Opponents of the amendment have and will continue to engage in a campaign of belittling the views of traditionalists here in Florida.  Remember when you are told that your views are antiquated that the majority of states disagree, as do the majority of Floridians.  Stand strong by your convictions and this will be a battle that true marriage wins.

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"Inasmuch as marriage is the legal union of only one man and one woman as husband and wife, no other legal union that is treated as marriage or the substantial equivalent thereof shall be valid or recognized."


Aside from the wording of the amendment being of concern to me (I am strongly opposed to marriage licenses), I do have some other reservations and concerns.

Living in Pensacola, I have realized that Florida has made amendments out of things that should not be. One example would be the amendment that said Florida had to build and maintain a railroad. I think the state constitution should be kept simple, and perhaps limited to procedures rather than forcing a pet project into existence. As such, I am wary about voting for any amendment to the constitution.

I am uncomfortable with the state defining marriage. I believe it is God that has already defined marriage, and the Church's responsibility to tell everyone what that definition is. I do not want to set a precedent that the state can be the definer of marriage. Looking at the numbers shows that if the amendment passes, it will pass by a slim amount. That means, in a few years, this decision can be overturned, or replaced by another amendment that can redefine a marriage to include gay and lesbian couples. And churches will not be able to discriminate against who they can marry.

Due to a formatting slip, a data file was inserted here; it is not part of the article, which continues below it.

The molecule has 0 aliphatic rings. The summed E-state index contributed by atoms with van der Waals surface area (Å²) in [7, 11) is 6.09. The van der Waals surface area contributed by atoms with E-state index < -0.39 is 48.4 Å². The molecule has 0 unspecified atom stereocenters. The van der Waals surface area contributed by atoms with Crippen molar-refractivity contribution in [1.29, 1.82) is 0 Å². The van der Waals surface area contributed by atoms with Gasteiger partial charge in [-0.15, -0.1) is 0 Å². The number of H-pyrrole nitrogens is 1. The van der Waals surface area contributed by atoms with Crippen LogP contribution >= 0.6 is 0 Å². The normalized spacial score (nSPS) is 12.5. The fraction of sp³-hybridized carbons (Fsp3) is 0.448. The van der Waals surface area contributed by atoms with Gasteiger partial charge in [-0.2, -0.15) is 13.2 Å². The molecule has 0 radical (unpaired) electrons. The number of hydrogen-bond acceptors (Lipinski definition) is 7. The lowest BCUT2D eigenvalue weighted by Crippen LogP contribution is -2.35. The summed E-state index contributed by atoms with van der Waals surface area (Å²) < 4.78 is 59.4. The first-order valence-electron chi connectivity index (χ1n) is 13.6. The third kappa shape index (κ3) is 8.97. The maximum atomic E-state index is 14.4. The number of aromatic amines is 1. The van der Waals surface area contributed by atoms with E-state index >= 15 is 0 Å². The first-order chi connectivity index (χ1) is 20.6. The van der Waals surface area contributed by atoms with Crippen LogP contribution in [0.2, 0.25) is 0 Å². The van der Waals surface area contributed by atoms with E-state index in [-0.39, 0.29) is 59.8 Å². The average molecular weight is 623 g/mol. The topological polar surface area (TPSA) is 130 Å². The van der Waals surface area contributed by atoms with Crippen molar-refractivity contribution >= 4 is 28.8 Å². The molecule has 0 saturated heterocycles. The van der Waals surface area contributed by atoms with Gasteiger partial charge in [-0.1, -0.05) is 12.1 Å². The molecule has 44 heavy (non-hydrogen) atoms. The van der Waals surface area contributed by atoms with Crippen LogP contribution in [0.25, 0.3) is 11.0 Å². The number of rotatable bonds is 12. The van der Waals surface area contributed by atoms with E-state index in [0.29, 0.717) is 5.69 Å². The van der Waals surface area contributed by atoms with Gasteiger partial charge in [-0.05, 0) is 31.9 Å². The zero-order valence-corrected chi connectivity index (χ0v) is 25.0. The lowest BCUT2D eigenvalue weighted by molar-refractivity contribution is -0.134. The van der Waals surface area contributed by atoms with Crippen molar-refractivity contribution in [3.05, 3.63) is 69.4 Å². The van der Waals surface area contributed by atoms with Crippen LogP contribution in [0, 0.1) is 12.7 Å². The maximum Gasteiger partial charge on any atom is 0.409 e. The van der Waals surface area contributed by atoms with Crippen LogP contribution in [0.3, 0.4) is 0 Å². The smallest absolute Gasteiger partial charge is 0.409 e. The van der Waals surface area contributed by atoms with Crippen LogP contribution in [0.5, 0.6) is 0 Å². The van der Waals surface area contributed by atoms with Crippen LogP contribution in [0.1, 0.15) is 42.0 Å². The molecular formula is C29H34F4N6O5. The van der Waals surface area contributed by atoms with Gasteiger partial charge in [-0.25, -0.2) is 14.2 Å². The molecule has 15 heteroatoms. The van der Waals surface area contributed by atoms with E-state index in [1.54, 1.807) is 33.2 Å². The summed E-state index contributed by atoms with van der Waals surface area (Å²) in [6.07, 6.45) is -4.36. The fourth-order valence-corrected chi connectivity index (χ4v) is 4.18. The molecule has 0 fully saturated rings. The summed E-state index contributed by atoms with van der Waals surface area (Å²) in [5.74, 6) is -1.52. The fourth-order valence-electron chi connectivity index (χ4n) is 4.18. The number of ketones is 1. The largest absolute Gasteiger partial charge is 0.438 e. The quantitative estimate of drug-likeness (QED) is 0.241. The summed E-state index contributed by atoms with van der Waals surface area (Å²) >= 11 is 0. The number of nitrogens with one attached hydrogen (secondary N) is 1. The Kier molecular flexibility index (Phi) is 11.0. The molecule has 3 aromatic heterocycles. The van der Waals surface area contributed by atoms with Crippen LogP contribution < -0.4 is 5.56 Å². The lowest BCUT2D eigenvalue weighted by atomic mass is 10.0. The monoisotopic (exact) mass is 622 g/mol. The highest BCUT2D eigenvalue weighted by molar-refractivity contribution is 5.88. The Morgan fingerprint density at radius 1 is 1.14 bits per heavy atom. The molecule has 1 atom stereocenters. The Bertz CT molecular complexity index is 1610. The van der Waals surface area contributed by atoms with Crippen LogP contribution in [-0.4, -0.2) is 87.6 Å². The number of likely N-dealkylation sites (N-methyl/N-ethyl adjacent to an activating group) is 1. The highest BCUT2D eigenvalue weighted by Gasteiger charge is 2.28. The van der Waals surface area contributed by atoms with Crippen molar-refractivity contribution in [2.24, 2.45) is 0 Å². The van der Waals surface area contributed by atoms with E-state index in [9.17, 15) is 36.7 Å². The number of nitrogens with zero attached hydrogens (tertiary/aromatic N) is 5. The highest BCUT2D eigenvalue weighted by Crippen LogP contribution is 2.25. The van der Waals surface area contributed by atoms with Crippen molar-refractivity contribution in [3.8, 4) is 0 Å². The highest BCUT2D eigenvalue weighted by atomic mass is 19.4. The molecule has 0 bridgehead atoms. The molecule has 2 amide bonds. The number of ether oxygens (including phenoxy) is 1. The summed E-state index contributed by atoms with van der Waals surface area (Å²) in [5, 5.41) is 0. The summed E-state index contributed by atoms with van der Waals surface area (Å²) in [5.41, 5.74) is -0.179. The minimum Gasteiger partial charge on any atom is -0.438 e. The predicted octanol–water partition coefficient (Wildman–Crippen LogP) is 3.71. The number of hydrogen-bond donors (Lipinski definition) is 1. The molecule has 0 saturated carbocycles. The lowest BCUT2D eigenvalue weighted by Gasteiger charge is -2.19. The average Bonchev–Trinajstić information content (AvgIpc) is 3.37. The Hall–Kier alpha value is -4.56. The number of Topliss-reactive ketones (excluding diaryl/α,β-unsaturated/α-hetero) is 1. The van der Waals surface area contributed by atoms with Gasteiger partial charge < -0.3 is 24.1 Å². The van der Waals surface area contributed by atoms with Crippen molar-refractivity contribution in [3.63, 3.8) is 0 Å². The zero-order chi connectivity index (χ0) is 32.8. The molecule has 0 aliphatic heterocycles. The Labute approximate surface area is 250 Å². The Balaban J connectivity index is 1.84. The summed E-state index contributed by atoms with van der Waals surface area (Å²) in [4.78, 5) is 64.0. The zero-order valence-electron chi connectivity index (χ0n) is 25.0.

The homosexual community has an incentive right now to redefine marriage: Gay marriages are outlawed. A couple cannot get a marriage license if they are gay. They want benefits that come from saying they are married. I feel this amendment may give them a greater incentive to fight harder to force us to accept sodomy as an "alternative lifestyle,"

It does not deal with the root cause. The current drive to force the recognition of gay marriage is not the problem, but a symptom of the problem. The church is supposed to be the salt of the earth, and it does not do this by saying that sin is banned from the country. This is a heart issue, and Dr. Baldwin states it best:
Christians and ministers today have developed the attitude that somehow the federal government is supposed to enforce by law what only the Spirit of God can enforce through grace.

I think this can apply to the state government also.

Christians have been duped into thinking that this is going to help "protect" and "save" marriage. This amendment will not, and it cannot. That is up to the Church to do. If this amendment is passed, and a gay couple decides to be a gay couple together, they will still be a gay couple together. Only the Church can protect marriage as defined by God, not a secular government that we force into the position of "spiritual leader."